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Taylor M

- Research Program Mentor

PhD candidate at University of Virginia


Cancer biology, cell signaling, systems biology, cancer cell heterogeneity, biomedical engineering


Hello! I am a third-year PhD student studying Biomedical Engineering at the University of Virginia. I was born and raised in Wisconsin and completed my BS in Biomedical Engineering at the University of Wisconsin. My PhD research is centered on a signaling pathway in breast cancer. Under normal circumstances, the proteins in this pathway work to prevent cancer growth. However, we found that the pathway stops working correctly in some breast cancers. I'm working to figure out how the pathway is normally regulated, what goes wrong in breast cancer, and what it means if only some of the cells in a tumor have a break in this pathway. I have thoroughly enjoyed each one of my teaching and mentoring experiences so far. My goal is always to help students reach their full potential; when students ask me questions, I focus on guiding them to connect the dots between things they already know. This helps students really take ownership of their learning and feel empowered to seek answers to their own questions. I am excited about biology and enjoy sharing that passion with others! Outside of my work, I spend most of my time doing a variety of outdoor activities. I recently hiked to Sahale Glacier in Washington - one of the most stunning views I have ever seen. I enjoy kayaking on local lakes in the summer and downhill skiing in the winter. I also love baking and have a major sweet tooth. :) I look forward to meeting you and working together to learn more about what our cells normally do all day, and what happens when something goes wrong!

Project ideas

Project ideas are meant to help inspire student thinking about their own project. Students are in the driver seat of their research and are free to use any or none of the ideas shared by their mentors.

How does a cell manage so much information?

Cells in the human body are constantly exposed to so much information - for example, they receive messages sent by nearby cells, they monitor their own progression through the cell cycle, and they check to make sure their DNA, RNA, and proteins are maintained and produced without any mistakes. Proteins involved in "signaling networks" ferry this information throughout the cell, but there are only so many signaling proteins and networks. How does a cell encode complex messages about its status and its environment? When all the signaling proteins are mixed together in the cell cytoplasm, how does it keep all of this information organized? These are some of the questions related to cell signaling and signaling network crosstalk that would serve as excellent inspiration for a review paper focused on a specific topic of interest to you.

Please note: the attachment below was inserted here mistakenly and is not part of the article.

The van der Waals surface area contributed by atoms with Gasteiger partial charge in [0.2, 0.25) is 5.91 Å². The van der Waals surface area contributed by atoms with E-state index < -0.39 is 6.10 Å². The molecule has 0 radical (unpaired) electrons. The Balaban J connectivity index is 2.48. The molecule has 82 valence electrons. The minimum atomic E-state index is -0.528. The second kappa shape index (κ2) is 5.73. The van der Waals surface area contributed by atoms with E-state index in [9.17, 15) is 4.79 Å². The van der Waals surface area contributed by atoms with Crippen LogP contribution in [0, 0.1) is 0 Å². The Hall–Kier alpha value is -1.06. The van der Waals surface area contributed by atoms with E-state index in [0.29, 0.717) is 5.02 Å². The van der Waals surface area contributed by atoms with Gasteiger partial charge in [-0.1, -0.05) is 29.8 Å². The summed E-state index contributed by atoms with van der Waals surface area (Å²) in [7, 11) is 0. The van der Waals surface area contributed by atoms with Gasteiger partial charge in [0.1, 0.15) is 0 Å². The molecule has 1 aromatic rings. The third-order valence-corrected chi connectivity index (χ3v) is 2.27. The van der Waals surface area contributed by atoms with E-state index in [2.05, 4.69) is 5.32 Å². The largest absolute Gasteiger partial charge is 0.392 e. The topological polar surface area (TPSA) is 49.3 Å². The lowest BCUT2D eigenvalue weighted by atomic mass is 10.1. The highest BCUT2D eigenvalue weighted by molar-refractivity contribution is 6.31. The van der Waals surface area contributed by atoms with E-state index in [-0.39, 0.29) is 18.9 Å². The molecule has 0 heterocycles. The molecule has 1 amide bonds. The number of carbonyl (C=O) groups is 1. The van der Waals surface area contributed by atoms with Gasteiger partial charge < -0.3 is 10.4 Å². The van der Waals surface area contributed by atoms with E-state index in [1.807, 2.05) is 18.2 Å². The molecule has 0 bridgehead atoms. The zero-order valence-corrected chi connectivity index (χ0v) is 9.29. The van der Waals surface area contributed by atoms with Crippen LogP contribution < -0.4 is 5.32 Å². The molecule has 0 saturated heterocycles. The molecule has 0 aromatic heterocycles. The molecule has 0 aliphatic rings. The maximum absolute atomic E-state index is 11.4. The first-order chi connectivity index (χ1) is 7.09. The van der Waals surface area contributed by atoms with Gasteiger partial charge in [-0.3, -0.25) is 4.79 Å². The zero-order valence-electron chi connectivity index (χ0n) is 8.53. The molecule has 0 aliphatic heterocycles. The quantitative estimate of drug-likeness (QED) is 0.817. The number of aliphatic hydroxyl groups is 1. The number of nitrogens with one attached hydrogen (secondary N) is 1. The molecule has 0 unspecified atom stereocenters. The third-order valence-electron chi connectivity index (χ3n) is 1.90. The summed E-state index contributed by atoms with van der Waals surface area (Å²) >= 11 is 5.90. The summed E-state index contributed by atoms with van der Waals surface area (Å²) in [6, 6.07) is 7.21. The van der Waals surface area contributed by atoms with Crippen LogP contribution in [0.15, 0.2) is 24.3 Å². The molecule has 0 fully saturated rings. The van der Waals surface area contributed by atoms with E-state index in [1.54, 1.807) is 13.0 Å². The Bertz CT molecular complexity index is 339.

Why do cells break?

Every second of every day, the cells in your body are performing millions of tasks to keep you alive and functioning. What systems are in place to ensure that they work correctly so much of the time? What causes them to mess up? What systems are in place to correct errors? What if those systems fail?

Coding skills


Teaching experience

During my PhD, I have been a TA for two undergraduate courses. The first was for a hands-on lab class, where students learned common laboratory techniques such as cell culture, microscopy, cell lysis, and protein quantification via Western Blot. The second was for an introductory biology class, where I guided (virtual) small-group discussions on topics like the DNA replication, cell division, protein translation, receptor tyrosine kinase signaling, cancer, and more. In the lab, I mentor undergraduate students on their very own research projects. I help them design experiments and interpret data to answer exciting research questions.


Work experience

Zimmer Biomet (2018 - 2018)
Scientific Affairs Specialist | Biologics
Cardinal Health (2017 - 2017)
Engineering Intern | Research & Development
Zimmer Biomet (2016 - 2016)
Development Engineering Co-op | Biologics


University of Wisconsin
BS Bachelor of Science (2017)
Biomedical Engineering
University of Virginia
PhD Doctor of Philosophy candidate
Biomedical Engineering

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